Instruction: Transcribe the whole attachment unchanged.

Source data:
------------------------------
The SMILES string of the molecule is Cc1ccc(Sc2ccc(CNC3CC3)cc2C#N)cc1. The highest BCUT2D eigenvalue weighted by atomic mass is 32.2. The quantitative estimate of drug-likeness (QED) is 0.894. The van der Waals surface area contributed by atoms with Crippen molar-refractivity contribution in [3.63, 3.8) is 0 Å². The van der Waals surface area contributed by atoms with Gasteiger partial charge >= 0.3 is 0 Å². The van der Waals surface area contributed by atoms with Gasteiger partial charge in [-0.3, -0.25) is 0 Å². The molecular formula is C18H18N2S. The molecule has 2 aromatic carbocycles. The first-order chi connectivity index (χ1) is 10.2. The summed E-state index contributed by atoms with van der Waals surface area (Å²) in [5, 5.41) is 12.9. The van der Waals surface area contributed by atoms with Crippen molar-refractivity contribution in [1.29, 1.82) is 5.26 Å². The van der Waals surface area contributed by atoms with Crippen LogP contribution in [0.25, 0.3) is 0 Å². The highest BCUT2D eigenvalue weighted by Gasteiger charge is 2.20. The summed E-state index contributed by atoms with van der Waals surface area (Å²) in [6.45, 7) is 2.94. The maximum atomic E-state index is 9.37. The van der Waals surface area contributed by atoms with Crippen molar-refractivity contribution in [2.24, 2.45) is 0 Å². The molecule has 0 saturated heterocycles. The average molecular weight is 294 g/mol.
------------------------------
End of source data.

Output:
The SMILES string of the molecule is Cc1ccc(Sc2ccc(CNC3CC3)cc2C#N)cc1. The highest BCUT2D eigenvalue weighted by atomic mass is 32.2. The quantitative estimate of drug-likeness (QED) is 0.894. The van der Waals surface area contributed by atoms with Crippen molar-refractivity contribution in [3.63, 3.8) is 0 Å². The van der Waals surface area contributed by atoms with Gasteiger partial charge >= 0.3 is 0 Å². The van der Waals surface area contributed by atoms with Gasteiger partial charge in [-0.3, -0.25) is 0 Å². The molecular formula is C18H18N2S. The molecule has 2 aromatic carbocycles. The first-order chi connectivity index (χ1) is 10.2. The summed E-state index contributed by atoms with van der Waals surface area (Å²) in [5, 5.41) is 12.9. The van der Waals surface area contributed by atoms with Crippen molar-refractivity contribution in [1.29, 1.82) is 5.26 Å². The van der Waals surface area contributed by atoms with Crippen LogP contribution in [0.25, 0.3) is 0 Å². The highest BCUT2D eigenvalue weighted by Gasteiger charge is 2.20. The summed E-state index contributed by atoms with van der Waals surface area (Å²) in [6.45, 7) is 2.94. The maximum atomic E-state index is 9.37. The van der Waals surface area contributed by atoms with Crippen molar-refractivity contribution in [2.24, 2.45) is 0 Å². The molecule has 0 saturated heterocycles. The average molecular weight is 294 g/mol.